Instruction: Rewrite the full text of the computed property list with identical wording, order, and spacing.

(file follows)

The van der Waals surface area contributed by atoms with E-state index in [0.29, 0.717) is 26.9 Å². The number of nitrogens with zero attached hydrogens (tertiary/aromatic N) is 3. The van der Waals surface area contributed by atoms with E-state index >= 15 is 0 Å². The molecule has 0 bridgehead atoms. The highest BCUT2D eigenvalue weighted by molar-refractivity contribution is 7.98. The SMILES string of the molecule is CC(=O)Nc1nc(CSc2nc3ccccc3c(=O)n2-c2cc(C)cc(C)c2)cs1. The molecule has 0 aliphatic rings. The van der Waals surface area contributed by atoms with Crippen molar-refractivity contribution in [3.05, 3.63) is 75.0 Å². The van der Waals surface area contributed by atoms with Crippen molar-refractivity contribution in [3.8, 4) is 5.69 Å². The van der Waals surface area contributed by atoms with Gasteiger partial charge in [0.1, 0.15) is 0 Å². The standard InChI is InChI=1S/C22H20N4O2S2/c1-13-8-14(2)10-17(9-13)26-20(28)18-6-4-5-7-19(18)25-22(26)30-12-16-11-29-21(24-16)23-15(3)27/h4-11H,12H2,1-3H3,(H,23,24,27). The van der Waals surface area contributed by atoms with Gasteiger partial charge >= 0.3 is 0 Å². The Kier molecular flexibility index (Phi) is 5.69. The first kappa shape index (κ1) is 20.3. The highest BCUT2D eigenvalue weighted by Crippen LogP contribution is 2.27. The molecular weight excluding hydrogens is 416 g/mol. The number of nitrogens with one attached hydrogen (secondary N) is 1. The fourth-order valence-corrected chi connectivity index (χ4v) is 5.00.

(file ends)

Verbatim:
The van der Waals surface area contributed by atoms with E-state index in [0.29, 0.717) is 26.9 Å². The number of nitrogens with zero attached hydrogens (tertiary/aromatic N) is 3. The van der Waals surface area contributed by atoms with E-state index >= 15 is 0 Å². The molecule has 0 bridgehead atoms. The highest BCUT2D eigenvalue weighted by molar-refractivity contribution is 7.98. The SMILES string of the molecule is CC(=O)Nc1nc(CSc2nc3ccccc3c(=O)n2-c2cc(C)cc(C)c2)cs1. The molecule has 0 aliphatic rings. The van der Waals surface area contributed by atoms with Crippen molar-refractivity contribution in [3.05, 3.63) is 75.0 Å². The van der Waals surface area contributed by atoms with Crippen molar-refractivity contribution in [3.8, 4) is 5.69 Å². The van der Waals surface area contributed by atoms with Gasteiger partial charge in [0.1, 0.15) is 0 Å². The standard InChI is InChI=1S/C22H20N4O2S2/c1-13-8-14(2)10-17(9-13)26-20(28)18-6-4-5-7-19(18)25-22(26)30-12-16-11-29-21(24-16)23-15(3)27/h4-11H,12H2,1-3H3,(H,23,24,27). The van der Waals surface area contributed by atoms with Gasteiger partial charge >= 0.3 is 0 Å². The Kier molecular flexibility index (Phi) is 5.69. The first kappa shape index (κ1) is 20.3. The highest BCUT2D eigenvalue weighted by Crippen LogP contribution is 2.27. The molecular weight excluding hydrogens is 416 g/mol. The number of nitrogens with one attached hydrogen (secondary N) is 1. The fourth-order valence-corrected chi connectivity index (χ4v) is 5.00.